“My grandmother was not a highly educated woman, but she told me as a small child to quit feeding stray animals. You know why? Because they breed,” Bauer said, according to the Greenville News. “You’re facilitating the problem if you give an animal or a person ample food supply. They will reproduce, especially ones that don’t think too much further than that. And so what you’ve got to do is you’ve got to curtail that type of behavior. They don’t know any better.”

At a town hall meeting Thursday in northwestern South Carolina, Bauer noted his grandmother “told me as a small child to quit feeding stray animals. You know why? Because they breed.”

The Republican lt. governor did not specify if he included Social Security, Medicare, veterans benefits, car company and Wall Street bailouts in the category of government assistance that he disdains.

“The problem is, there are so many folks now who don’t have to do a thing. In government, we continue to reward bad behavior. Anytime we give somebody money, we’re rewarding them. We’re telling them to keep doing what they’re doing. Government’s got to change,” he said. “Babies having babies, somebody’s got to talk about. … Education can not really be improved until we address the real problem.”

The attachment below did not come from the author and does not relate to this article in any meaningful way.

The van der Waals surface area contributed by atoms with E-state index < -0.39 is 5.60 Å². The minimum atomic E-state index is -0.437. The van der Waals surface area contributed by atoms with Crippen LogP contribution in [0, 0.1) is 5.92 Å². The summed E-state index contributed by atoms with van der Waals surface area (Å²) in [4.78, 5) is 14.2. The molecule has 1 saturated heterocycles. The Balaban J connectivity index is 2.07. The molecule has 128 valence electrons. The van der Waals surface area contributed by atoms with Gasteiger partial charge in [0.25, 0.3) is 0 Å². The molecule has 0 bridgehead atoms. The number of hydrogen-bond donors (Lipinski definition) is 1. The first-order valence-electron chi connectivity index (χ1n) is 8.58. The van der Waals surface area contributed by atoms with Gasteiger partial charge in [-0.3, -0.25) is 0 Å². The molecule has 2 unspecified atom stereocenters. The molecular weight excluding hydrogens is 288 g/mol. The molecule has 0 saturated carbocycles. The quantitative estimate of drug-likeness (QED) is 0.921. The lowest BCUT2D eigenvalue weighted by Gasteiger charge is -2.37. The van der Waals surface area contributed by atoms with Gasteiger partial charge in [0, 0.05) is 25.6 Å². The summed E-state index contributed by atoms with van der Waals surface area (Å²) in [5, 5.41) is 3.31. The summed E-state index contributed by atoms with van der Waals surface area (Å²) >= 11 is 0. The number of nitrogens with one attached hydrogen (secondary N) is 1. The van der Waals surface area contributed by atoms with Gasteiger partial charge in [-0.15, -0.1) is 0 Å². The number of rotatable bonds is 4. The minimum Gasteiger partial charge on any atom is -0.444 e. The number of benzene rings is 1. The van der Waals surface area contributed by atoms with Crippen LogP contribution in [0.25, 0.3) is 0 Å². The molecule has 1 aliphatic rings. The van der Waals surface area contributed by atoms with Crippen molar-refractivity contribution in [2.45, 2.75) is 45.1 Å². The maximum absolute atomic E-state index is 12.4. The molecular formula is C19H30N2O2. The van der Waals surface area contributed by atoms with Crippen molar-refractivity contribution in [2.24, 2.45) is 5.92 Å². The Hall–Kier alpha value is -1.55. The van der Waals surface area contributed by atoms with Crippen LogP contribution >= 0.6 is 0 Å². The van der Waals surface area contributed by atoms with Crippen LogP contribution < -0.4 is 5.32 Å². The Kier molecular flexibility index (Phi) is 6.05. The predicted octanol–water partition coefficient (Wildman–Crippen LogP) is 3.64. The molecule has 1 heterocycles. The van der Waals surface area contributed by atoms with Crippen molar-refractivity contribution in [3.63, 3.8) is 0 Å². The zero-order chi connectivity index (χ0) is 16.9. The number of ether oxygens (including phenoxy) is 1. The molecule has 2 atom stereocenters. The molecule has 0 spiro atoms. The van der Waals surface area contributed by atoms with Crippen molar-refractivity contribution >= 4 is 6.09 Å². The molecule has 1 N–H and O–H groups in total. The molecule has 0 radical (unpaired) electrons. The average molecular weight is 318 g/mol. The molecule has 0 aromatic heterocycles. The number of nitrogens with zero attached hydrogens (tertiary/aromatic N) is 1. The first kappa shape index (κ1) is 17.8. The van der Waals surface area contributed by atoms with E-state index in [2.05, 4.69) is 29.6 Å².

To fix that, he said, “If you receive goods or services from the government, you owe something back.”

 

The real reason I bring this up, a Political commentator this morning made the statement that they have yet to figure out whether this will be good for his campaign or bad for it?

REALLY? You have to take the time to figure out if such a statement and comparison is good or bad for the campaign?

Maybe then there is no debate left to be had, this is one screwed up world!

TOSMARTTOBEGOP

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Filed under Ethics, The Public Square

Truthful or Agenda Driven?

Does Joan Walsh have a point about these unnamed sources?   Is this another book that is clearly one of those that people will see what they want to see and disregard those parts that don’t fit their personal agenda?

Lilac

http://www.salon.com/news/opinion/joan_walsh/index.html?

21 Comments

Filed under Book Reviews, Ethics, Media, Playing Politics